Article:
The conference emphasis on individual power spoke directly to the learners, who are already sharing their experiences with their peers through their national, regional and school leadership networks. 

“I’ve recently joined the Children’s Parliament, under the Commission of Balanced Gender Programmes. It is a platform to unleash my newly gained power and share this knowledge with the rest of the nation,” – Busisiwe Khaoue from Protea Glen Secondary School in Gauteng.

“I would love to create dialogue with my peers from many different backgrounds by calling on a small group of individuals to speak on these challenges and share their opinions, in order to learn from one another,” – Tiyandza Mtetwa from St Peters College in Gauteng.

“With my newly gained power I hope to unleash the power of others by turning their ‘don’t wants’ into ‘do wants’. Aspirations often begin with negatives. I’ll elevate the power of others by helping them embrace their passion, potential and immediate opportunities,” – Nthoto Kutuka from Beacon Secondary School in Free State.

“I was actually motivated to stand up for what I believe in… Change doesn’t occur overnight, it takes time to achieve what you want… The dinner with Dr Precious got me to see something else I should consider doing in the future: Starting my own businesses,” – Olona Mvoko from Excelsior Secondary School in Eastern Cape.

“As I’m speaking, I’ve already implemented plans at my school on: How we can raise up our voices to be heard and use our power,” – Uzwothe Mukwevho from Thengwe Secondary School in Limpopo.

“I was able to overcome my fear of heights when Dr Precious took us sight-seeing… I also learnt a lot from the My Body, My Rights session, whereby girls were taught to stand up for themselves and be their own protectors. I was taught how to take care of myself and not be ashamed,” – Lindelwa Samba from Sitintile Secondary School in Mpumalanga.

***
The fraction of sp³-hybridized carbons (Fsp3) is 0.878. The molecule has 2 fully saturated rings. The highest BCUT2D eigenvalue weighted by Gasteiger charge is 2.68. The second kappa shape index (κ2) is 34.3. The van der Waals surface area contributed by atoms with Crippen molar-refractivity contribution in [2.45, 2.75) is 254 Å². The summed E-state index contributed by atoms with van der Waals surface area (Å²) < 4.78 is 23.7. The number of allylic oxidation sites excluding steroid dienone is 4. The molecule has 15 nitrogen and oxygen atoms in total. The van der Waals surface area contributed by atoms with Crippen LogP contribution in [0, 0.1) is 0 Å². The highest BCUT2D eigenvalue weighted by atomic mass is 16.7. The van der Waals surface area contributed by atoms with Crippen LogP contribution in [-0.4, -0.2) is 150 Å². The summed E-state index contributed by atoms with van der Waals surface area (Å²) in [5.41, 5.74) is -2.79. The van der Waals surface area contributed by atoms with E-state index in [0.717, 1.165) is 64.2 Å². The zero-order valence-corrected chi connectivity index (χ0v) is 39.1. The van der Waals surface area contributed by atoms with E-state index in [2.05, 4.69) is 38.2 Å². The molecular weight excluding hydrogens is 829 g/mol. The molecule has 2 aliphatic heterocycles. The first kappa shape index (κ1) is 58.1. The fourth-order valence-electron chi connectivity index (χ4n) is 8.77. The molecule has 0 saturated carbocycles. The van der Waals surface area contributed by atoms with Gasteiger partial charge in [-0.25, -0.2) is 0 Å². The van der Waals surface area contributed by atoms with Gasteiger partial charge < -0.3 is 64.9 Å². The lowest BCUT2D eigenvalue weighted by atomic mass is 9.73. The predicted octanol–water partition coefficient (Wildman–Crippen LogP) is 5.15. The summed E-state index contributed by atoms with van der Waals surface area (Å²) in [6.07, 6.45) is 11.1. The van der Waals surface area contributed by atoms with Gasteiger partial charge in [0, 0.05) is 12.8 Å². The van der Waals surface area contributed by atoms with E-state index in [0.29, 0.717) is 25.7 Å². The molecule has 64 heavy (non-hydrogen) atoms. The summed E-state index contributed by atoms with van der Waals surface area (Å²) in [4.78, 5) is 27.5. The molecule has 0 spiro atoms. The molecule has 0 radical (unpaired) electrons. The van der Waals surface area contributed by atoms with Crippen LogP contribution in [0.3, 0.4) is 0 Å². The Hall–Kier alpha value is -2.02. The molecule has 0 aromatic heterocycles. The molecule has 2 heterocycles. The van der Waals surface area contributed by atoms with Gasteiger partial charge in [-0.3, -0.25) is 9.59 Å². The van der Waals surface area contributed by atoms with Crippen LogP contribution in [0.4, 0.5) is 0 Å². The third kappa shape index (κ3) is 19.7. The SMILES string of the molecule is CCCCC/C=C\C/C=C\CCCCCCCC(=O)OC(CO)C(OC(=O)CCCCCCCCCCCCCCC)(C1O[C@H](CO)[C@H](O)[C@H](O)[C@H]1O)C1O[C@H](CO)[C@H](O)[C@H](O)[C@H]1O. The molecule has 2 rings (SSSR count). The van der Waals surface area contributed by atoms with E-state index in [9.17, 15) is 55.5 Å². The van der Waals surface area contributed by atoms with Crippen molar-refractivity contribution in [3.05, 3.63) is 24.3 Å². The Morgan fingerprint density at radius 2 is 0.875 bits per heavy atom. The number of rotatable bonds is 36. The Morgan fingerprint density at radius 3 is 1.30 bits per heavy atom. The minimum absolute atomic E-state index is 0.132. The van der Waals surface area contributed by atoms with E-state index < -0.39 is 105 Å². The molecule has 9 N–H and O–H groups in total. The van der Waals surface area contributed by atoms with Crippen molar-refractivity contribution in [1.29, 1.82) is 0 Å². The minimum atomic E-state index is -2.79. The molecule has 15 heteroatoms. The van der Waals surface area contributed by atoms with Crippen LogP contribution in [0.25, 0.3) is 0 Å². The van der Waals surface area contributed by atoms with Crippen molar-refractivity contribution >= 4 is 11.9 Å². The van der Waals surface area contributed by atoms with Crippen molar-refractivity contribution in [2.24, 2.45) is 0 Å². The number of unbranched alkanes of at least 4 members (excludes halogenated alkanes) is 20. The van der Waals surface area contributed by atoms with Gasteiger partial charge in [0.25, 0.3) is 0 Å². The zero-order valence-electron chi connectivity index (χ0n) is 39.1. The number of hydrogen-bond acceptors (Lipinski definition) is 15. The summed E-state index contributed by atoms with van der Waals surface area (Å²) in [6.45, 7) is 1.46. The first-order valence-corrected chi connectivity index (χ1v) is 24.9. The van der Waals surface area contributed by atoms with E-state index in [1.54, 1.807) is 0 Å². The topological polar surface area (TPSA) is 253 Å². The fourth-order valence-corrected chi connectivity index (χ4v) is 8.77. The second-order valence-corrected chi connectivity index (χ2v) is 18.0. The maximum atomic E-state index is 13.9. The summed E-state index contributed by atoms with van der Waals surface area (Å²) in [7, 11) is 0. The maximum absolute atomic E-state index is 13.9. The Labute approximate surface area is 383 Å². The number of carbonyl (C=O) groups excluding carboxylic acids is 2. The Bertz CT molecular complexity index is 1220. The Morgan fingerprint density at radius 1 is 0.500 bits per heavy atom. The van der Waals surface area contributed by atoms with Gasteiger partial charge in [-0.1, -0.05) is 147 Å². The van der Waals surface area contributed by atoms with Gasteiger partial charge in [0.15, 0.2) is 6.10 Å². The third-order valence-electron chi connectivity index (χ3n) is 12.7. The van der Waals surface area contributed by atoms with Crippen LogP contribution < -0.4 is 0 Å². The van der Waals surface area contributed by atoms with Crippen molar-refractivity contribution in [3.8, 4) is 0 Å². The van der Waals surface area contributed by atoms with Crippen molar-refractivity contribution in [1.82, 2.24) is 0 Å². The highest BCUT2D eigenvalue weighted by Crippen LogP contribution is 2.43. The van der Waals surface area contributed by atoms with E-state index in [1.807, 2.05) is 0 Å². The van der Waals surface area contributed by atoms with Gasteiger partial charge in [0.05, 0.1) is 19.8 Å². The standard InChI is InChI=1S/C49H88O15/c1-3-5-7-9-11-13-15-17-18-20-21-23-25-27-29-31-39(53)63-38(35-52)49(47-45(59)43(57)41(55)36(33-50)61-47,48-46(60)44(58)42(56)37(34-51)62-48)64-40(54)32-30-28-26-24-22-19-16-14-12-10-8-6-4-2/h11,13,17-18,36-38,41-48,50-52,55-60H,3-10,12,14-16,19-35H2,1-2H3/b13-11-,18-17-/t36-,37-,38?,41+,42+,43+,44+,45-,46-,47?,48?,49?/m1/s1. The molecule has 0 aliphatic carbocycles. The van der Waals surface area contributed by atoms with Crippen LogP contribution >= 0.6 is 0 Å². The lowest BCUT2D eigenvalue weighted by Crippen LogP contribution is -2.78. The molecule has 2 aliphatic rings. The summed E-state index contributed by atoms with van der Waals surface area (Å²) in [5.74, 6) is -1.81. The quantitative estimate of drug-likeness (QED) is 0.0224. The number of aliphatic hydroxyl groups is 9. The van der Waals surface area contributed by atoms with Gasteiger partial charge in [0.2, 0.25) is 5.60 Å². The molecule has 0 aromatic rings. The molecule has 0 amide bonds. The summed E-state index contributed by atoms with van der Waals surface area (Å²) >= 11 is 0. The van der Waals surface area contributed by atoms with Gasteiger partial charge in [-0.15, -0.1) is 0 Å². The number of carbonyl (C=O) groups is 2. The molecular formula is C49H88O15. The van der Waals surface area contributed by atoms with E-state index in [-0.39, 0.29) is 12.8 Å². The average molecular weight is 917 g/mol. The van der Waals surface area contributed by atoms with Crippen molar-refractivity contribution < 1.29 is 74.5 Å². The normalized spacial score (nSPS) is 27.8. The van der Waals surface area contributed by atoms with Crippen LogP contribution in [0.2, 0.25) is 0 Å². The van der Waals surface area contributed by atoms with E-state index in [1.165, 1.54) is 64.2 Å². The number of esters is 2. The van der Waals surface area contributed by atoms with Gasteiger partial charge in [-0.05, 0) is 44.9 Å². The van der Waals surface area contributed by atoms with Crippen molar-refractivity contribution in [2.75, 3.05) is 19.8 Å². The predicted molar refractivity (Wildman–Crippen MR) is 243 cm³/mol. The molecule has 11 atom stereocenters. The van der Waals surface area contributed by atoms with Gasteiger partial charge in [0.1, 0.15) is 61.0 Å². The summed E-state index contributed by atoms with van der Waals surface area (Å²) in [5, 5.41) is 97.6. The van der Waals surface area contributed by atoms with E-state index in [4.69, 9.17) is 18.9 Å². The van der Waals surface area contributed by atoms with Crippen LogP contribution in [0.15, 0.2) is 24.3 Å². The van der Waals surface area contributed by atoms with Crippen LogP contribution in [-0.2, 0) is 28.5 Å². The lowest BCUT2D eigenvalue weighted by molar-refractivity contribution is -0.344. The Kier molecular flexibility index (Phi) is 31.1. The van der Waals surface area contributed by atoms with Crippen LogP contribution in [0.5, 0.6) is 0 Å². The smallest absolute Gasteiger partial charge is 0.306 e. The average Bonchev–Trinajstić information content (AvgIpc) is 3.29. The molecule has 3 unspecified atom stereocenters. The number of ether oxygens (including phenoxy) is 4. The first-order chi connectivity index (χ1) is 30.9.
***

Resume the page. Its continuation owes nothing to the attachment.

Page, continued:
Their sparked inner assurance will drive the success of their future as they embark into professions that bring social value to us all.

Of course, the trip couldn’t end without a bit of sight-seeing. The girls were treated to a cliff-walk at the Capilano Suspension Bridge Park, as well a view from the top Skyride. The Skyride cable car offered spectacular views of the city of Vancouver, the sparkling Pacific Ocean, and Gulf Islands before reaching the peak of the mountain. The learners’ glimpsed their first sight of snow, as well as two cheery grizzly bears excited to feature in their selfies.  

For the Motsepe Foundation, investments in the youth and women have stimulated on-the-ground activism to lead change!

The Women Deliver 2019 Conference took place from 3-6 June 2019 and is the world’s largest conference on gender equality and the health, rights, and wellbeing of girls and women.